1. Department of Pediatrics, Vanderbilt University Medical Center, Nashville, TN, USA

    • William J. Heerman
  2. Institute for Health Research, Kaiser Permanente Colorado, Aurora, CO, 80014, USA

    • Matthew F. Daley
  3. School of Public Health, Oregon Health and Science University/Portland State University, Portland, OR, USA

    • Janne Boone-Heinonen
  4. Division of Chronic Disease Research Across the Lifecourse (CoRAL), Department of Population Medicine, Harvard Pilgrim Health Care Institute, Harvard Medical School, Boston, MA, USA

    • Sheryl L. Rifas-Shiman
    • , Matthew W. Gillman
    • , Chelsea Jenter
    • , Jason P. Block
    •  & Lauren P. Cleveland
  5. Applied Clinical Research Center, Department of Pediatrics, Children’s Hospital of Philadelphia, Philadelphia, PA, USA

    • L. Charles Bailey
    •  & Christopher B. Forrest
  6. Therapeutics Research and Infectious Disease Epidemiology Group, Department of Population Medicine, Harvard Pilgrim Health Care Institute, Harvard Medical School, Boston, MA, USA

    • Jessica G. Young
    • , Casie E. Horgan
    • , Sengwee Toh
    • , Juliane S. Reynolds
    •  & Jessica L. Sturtevant
  7. Dr. Gillman is now Director of the Environmental Influences on Child Health Outcomes (ECHO) Program, Office of the Director, National Institutes of Health, Bethesda, MD, USA

    • Matthew W. Gillman
  8. Department of Clinical and Health Psychology, College of Public Health and Health Professions, University of Florida, Gainesville, FL, USA

    • David M. Janicke
  9. HealthPartners Institute, Department of Research, Bloomington, MN, USA

    • Elyse O. Kharbanda
  10. North Fork School District, Utica, OH, USA

    • Doug Lunsford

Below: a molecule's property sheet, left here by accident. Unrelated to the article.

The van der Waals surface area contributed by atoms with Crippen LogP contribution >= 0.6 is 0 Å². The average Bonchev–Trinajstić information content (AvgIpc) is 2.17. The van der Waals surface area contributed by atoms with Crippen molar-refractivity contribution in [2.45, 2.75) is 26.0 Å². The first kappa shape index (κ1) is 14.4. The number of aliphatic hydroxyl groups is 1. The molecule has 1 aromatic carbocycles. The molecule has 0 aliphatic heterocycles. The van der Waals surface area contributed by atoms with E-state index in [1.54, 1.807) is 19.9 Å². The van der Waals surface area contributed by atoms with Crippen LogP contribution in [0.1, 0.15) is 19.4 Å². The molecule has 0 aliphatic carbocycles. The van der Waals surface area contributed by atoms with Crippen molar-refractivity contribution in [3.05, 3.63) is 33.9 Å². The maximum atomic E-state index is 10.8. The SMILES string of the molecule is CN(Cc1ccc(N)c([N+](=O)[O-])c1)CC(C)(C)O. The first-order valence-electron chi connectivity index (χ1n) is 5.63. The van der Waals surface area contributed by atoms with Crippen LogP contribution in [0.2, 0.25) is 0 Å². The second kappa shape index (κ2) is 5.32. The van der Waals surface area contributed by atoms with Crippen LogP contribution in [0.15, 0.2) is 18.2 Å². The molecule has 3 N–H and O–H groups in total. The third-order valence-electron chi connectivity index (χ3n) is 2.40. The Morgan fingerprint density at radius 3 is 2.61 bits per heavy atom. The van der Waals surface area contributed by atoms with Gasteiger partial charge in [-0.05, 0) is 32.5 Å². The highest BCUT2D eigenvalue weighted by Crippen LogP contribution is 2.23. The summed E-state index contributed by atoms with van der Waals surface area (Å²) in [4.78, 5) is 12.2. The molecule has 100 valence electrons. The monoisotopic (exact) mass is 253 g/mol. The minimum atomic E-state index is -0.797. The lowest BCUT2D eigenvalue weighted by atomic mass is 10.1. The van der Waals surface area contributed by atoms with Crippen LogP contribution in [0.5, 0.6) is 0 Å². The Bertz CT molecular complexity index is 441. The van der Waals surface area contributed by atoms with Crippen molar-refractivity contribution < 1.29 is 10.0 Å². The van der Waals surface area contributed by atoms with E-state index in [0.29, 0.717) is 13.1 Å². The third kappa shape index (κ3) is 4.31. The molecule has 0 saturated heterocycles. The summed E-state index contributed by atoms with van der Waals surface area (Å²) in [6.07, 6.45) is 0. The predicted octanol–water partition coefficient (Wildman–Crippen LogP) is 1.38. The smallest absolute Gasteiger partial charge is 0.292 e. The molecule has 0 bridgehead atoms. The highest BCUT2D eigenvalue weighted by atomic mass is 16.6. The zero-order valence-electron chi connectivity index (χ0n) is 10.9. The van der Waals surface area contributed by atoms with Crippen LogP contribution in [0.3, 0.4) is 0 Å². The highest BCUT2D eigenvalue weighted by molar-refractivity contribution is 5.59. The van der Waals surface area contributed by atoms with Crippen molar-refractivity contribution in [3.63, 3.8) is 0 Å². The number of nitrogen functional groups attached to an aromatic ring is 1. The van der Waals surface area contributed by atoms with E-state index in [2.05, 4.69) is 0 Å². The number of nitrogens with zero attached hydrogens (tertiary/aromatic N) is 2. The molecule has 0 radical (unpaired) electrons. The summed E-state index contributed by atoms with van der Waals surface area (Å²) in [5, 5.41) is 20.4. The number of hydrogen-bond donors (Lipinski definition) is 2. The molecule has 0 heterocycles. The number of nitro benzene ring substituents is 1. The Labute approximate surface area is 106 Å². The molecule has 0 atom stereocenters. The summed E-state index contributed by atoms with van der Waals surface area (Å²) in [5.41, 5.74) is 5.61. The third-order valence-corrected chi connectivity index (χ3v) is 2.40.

11. Department of Pediatrics, New York University, Bellevue Hospital Center, New York, NY, USA

    • Mary Jo Messito
  12. Washington Permanente Medical Group, Internal Medicine, Kaiser Permanente Washington Health Research Institute, Seattle, WA, USA

    • David Arterburn
  13. Boston Children’s Hospital, Department of Population Medicine, Harvard Pilgrim Health Care Institute, Harvard Medical School, Boston, MA, USA

    • Jonathan Finkelstein
  14. Center for Health Research, Kaiser Permanente North West, Portland, OR, USA

    • Stephanie L. Fitzpatrick
  15. Genetic Alliance PCORnet Coordinating Center, Genetic Alliance, Washington, DC, USA

    • Andrea Goodman
  16. Kaiser Permanente Mid-Atlantic Permanente Research Institute, Rockville, MD, USA

    • Michael Horberg
  17. no affiliation, New York, NY, USA

    • Jenny Ingber
    •  & Kathleen Murphy
  18. RTI International, Research Triangle Park, Triangle Park, NC, USA

    • Holly Landrum Peay
  19. OCHIN Inc, Portland, OR, USA

    • Pedro Rivera
  20. Clinical Research Department, Valley Baptist Medical Center - Harlingen, Harlingen, TX, USA

    • Ivette Torres


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  1. On behalf of the PCORnet Antibiotics and Childhood Growth Study Group

Conflict of interest

The authors declare that they have no conflict of interest.

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Correspondence to William J. Heerman.